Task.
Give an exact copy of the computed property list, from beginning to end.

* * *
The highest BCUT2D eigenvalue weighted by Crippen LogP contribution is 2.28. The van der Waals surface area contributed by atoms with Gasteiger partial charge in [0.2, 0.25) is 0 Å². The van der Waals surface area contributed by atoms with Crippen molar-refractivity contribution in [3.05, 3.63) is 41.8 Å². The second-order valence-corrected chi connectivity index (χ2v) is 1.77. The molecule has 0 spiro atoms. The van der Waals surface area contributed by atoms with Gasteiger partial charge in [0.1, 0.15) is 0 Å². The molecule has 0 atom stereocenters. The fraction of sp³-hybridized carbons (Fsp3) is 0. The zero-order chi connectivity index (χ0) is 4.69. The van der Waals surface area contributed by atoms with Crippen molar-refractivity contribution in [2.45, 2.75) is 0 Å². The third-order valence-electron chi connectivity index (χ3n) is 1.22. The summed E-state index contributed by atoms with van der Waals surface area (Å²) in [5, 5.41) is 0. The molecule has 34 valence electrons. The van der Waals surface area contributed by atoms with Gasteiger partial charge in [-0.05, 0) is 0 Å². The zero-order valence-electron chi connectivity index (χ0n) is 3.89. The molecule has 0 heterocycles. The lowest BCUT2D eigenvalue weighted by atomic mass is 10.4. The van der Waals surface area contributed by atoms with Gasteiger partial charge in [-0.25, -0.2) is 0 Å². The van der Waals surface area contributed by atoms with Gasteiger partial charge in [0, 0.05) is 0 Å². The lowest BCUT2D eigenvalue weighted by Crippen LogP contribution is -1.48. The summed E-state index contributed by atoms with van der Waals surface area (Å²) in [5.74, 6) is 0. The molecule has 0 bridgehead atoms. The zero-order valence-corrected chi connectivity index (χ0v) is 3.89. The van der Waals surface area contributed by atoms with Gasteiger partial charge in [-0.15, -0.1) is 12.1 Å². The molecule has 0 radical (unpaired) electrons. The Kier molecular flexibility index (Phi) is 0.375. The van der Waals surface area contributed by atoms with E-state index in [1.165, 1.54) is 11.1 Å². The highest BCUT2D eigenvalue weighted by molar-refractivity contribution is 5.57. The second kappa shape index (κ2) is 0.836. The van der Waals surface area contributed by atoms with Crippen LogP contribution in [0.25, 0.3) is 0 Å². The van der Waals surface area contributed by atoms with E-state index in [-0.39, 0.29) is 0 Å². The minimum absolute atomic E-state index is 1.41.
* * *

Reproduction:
The highest BCUT2D eigenvalue weighted by Crippen LogP contribution is 2.28. The van der Waals surface area contributed by atoms with Gasteiger partial charge in [0.2, 0.25) is 0 Å². The van der Waals surface area contributed by atoms with Crippen molar-refractivity contribution in [3.05, 3.63) is 41.8 Å². The second-order valence-corrected chi connectivity index (χ2v) is 1.77. The molecule has 0 spiro atoms. The van der Waals surface area contributed by atoms with Gasteiger partial charge in [0.1, 0.15) is 0 Å². The molecule has 0 atom stereocenters. The fraction of sp³-hybridized carbons (Fsp3) is 0. The zero-order chi connectivity index (χ0) is 4.69. The van der Waals surface area contributed by atoms with Crippen molar-refractivity contribution in [2.45, 2.75) is 0 Å². The third-order valence-electron chi connectivity index (χ3n) is 1.22. The summed E-state index contributed by atoms with van der Waals surface area (Å²) in [5, 5.41) is 0. The molecule has 34 valence electrons. The van der Waals surface area contributed by atoms with Gasteiger partial charge in [-0.05, 0) is 0 Å². The zero-order valence-electron chi connectivity index (χ0n) is 3.89. The molecule has 0 heterocycles. The lowest BCUT2D eigenvalue weighted by atomic mass is 10.4. The van der Waals surface area contributed by atoms with Gasteiger partial charge in [-0.25, -0.2) is 0 Å². The van der Waals surface area contributed by atoms with Gasteiger partial charge in [0, 0.05) is 0 Å². The lowest BCUT2D eigenvalue weighted by Crippen LogP contribution is -1.48. The summed E-state index contributed by atoms with van der Waals surface area (Å²) in [5.74, 6) is 0. The molecule has 0 bridgehead atoms. The zero-order valence-corrected chi connectivity index (χ0v) is 3.89. The van der Waals surface area contributed by atoms with Gasteiger partial charge in [-0.15, -0.1) is 12.1 Å². The molecule has 0 radical (unpaired) electrons. The Kier molecular flexibility index (Phi) is 0.375. The van der Waals surface area contributed by atoms with E-state index in [1.165, 1.54) is 11.1 Å². The highest BCUT2D eigenvalue weighted by molar-refractivity contribution is 5.57. The second kappa shape index (κ2) is 0.836. The van der Waals surface area contributed by atoms with Crippen LogP contribution in [0.25, 0.3) is 0 Å². The van der Waals surface area contributed by atoms with E-state index in [-0.39, 0.29) is 0 Å². The minimum absolute atomic E-state index is 1.41.